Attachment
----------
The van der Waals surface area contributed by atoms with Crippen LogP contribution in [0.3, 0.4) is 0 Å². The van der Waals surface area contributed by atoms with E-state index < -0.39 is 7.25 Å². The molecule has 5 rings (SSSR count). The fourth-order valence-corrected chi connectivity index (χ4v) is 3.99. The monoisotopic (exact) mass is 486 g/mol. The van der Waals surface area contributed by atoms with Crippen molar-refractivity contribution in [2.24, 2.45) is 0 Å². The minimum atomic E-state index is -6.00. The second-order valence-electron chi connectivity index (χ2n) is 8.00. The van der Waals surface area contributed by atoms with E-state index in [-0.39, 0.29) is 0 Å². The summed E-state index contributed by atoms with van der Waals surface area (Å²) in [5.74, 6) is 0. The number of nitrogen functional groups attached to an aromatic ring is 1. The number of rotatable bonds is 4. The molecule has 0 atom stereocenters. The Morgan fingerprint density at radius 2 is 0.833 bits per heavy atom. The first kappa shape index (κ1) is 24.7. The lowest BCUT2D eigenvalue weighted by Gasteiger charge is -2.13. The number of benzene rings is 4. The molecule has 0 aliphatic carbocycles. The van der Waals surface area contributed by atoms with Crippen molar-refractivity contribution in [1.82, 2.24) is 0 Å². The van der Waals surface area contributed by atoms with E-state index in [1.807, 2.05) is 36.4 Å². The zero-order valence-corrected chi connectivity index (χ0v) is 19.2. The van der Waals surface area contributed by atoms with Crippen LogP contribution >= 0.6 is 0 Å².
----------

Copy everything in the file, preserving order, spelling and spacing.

The van der Waals surface area contributed by atoms with Crippen LogP contribution in [0.3, 0.4) is 0 Å². The van der Waals surface area contributed by atoms with E-state index < -0.39 is 7.25 Å². The molecule has 5 rings (SSSR count). The fourth-order valence-corrected chi connectivity index (χ4v) is 3.99. The monoisotopic (exact) mass is 486 g/mol. The van der Waals surface area contributed by atoms with Crippen molar-refractivity contribution in [2.24, 2.45) is 0 Å². The minimum atomic E-state index is -6.00. The second-order valence-electron chi connectivity index (χ2n) is 8.00. The van der Waals surface area contributed by atoms with E-state index in [-0.39, 0.29) is 0 Å². The summed E-state index contributed by atoms with van der Waals surface area (Å²) in [5.74, 6) is 0. The number of nitrogen functional groups attached to an aromatic ring is 1. The number of rotatable bonds is 4. The molecule has 0 atom stereocenters. The Morgan fingerprint density at radius 2 is 0.833 bits per heavy atom. The first kappa shape index (κ1) is 24.7. The lowest BCUT2D eigenvalue weighted by Gasteiger charge is -2.13. The number of benzene rings is 4. The molecule has 0 aliphatic carbocycles. The van der Waals surface area contributed by atoms with Crippen molar-refractivity contribution in [1.82, 2.24) is 0 Å². The van der Waals surface area contributed by atoms with E-state index in [1.807, 2.05) is 36.4 Å². The zero-order valence-corrected chi connectivity index (χ0v) is 19.2. The van der Waals surface area contributed by atoms with Crippen LogP contribution >= 0.6 is 0 Å².